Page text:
NexImmune Explores Use of AIM Direct Injection Technology in Type 1 Diabetes

Previously Published on Biospace.com – Neximmune, Inc. (Nasdaq: NEXI), a clinical-stage biotechnology company developing a novel approach to immunotherapy designed to orchestrate a targeted immune response by directing the function of antigen-specific T cells, today announced a collaboration with Yale University’s Department of Immunobiology. The collaboration will focus on the use of NexImmune’s direct injection, artificial antigen presenting cells (AIM INJ) with regards to the regulation of autoimmune diabetes (Type 1 diabetes). Dr. Kevan Herold, Deputy Director of Yale Center for Clinical Investigation and Co-Director of the Yale Diabetes Center will be the principal investigator.

“We are excited to enter into this collaboration that will explore our next-generation, direct-injectable artificial antigen presenting cell platform for autoimmune diseases,” said Dr. Jerry Zeldis, Executive Vice President, R&D of NexImmune. “Our goal with Dr. Herold is to advance novel treatments that could potentially reverse the course and prevent type 1 diabetes by targeting the auto-reactive T cells that cause this disease.”

“By directly targeting the auto-reactive T cells that are known to be a mediator of pancreatic beta cell destruction, we can potentially develop a transformative therapy for patients suffering with autoimmune diabetes. Working with NexImmune allows us to explore a very compelling technology to impact this life-long and difficult to control disease,” stated Dr. Herold.

NexImmune AIM Direct Injection Technology Clinical Trials

NexImmune is a clinical-stage biotechnology company developing a novel approach to immunotherapy designed to employ the body’s own T cells to generate a specific, potent, and durable immune response. The backbone of NexImmune’s approach is a proprietary Artificial Immune Modulation (AIM™) nanoparticle technology platform. The AIM technology enables NexImmune to construct nanoparticles that function as synthetic dendritic cells capable of directing a specific T cell-mediated immune response. AIM constructed nanoparticles employ natural biology to engage, activate and expand endogenous T cells in ways that combine anti-tumor attributes of antigen-specific precision, potency and long-term persistence with reduced potential for off-target toxicities.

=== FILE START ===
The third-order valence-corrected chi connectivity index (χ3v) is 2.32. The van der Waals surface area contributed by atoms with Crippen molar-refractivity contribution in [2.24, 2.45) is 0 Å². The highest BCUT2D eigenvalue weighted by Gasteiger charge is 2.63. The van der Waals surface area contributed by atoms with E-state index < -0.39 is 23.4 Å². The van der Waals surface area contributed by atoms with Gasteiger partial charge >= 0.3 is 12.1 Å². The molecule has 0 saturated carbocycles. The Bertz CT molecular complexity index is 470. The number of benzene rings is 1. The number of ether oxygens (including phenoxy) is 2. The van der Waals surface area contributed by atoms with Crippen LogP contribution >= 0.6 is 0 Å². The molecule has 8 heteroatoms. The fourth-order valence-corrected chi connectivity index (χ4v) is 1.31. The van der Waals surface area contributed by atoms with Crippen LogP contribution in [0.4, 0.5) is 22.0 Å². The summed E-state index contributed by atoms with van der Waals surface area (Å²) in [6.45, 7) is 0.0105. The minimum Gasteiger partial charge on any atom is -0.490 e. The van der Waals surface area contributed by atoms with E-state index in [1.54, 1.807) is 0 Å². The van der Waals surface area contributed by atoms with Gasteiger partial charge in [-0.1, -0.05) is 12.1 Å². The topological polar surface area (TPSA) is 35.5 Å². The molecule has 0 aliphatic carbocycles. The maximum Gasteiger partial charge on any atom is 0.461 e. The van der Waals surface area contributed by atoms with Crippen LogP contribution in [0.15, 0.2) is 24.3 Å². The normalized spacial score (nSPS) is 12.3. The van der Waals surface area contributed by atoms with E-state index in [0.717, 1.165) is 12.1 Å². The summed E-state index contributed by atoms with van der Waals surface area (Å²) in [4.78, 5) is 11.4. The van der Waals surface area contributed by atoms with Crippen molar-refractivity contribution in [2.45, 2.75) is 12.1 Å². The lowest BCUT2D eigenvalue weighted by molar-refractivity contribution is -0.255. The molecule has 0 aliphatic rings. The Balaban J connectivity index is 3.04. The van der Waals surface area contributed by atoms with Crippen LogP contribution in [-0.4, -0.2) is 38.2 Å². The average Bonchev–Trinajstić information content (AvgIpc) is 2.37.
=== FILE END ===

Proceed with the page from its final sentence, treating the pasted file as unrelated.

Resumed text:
NexImmune’s two lead programs, NEXI-001 and NEXI-002, are in Phase 1/2 clinical trials for the treatment of relapsed AML after allogeneic stem cell transplantation and multiple myeloma refractory to at least 3 prior lines of therapy, respectively. NexImmune is also developing new AIM nanoparticle constructs and modalities for potential clinical evaluation in oncology and in disease areas outside of oncology, including autoimmune disorders and infectious disease.

Previously Published on Biospace.com

More promising research for t1d.

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